asked the Minister of Health the constitution, personnel and functions of the Advisory Emergency Hospital Service Committee; who was responsible for its formation; when it was formed and how were its members appointed; who nominated them; and how often and where has this committee met up to date?
§ Mr. E. Brown
This committee consists of representatives of the Royal Colleges of Physicians, Surgeons and Obstetricians and Gynaecologists and also of group officers, the Central Medical War Committee, the London County Council, the staffs of London Voluntary Hospitals, and the medical profession in the provinces, with the secretary and deputy-secretary of the Central Medical War Committee. Its function is to advise the Minister of Health on the organisation of medical personnel in the Emergency Medical Service. I will send my hon. Friend a list of the 301W present members. The committee was first appointed in October, 1939, and subsequently enlarged, by the Central Medical War Committee, and was re-appointed by that committee in the present month. The members are nominated by the bodies they represent or directly appointed by the Central Medical War Committee, as the case may be. The committee has met on nine occasions at the offices of the Central Medical War Committee.
asked the Minister of Health whether he is aware that disquiet exists by reason of many doctors under 45 years of age being appointed to reception areas at the instance of local medical war committees or the Central Medical War Committee; and will he investigate the position having regard to the needs of the Armed Forces for doctors and to the fact that many doctors, either with greater domestic responsibilities or more advanced in years, are available for professional work in reception areas?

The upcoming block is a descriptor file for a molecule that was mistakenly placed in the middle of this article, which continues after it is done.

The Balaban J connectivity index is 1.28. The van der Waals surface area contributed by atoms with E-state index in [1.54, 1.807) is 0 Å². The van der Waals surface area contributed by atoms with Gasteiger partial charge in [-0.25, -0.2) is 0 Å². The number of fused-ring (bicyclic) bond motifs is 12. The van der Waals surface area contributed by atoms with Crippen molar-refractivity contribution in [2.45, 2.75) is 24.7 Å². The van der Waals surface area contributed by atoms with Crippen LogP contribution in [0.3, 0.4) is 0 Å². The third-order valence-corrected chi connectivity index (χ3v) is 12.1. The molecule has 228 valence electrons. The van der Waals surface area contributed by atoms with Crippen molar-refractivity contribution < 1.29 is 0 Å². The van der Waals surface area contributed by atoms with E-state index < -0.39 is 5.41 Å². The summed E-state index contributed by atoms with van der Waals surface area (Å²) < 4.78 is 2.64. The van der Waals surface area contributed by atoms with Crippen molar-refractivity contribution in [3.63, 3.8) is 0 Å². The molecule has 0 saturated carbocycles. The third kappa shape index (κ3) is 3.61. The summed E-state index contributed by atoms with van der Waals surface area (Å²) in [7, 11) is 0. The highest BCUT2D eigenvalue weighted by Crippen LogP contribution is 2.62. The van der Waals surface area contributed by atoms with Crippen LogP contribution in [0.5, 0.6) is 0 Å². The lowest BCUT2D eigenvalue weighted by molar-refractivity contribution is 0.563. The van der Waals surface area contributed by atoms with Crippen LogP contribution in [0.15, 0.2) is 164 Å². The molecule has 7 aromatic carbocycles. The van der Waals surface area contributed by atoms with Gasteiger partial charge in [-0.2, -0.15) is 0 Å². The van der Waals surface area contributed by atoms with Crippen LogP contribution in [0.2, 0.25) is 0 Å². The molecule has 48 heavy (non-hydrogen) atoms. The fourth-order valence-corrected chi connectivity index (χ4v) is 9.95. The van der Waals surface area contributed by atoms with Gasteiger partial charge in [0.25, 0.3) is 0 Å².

§ Mr. Brown
I am informed that most of the doctors transferred from vulnerable areas to reception areas at the instance of the Central Medical War Committee or its local committees are over 45 years of age. In any case all doctors of military age come up for consideration with a view to selection for service with the Forces. The Central Medical War Committee would be glad to have particulars of the doctors referred to in the last part of the Question as being available for professional work in reception areas.
§ Sir F. Fremantle
asked the Minister of Health what steps he proposes to take to decide the respective priority of needs of medical practitioners between those of the civil population, of local authorities and of the Fighting Services?
§ Mr. Brown
The questions of priority referred to by my hon. Friend have already been considered by the Committee on the allocation of medical man-power which was mentioned in a reply given by my predecessor to the hon. Member for East Wolverhampton (Mr. Mander) on 6th February, and action is being taken on their recommendations. I am considering with the other Ministers concerned what organisation should be set up to deal with similar questions that may arise in future.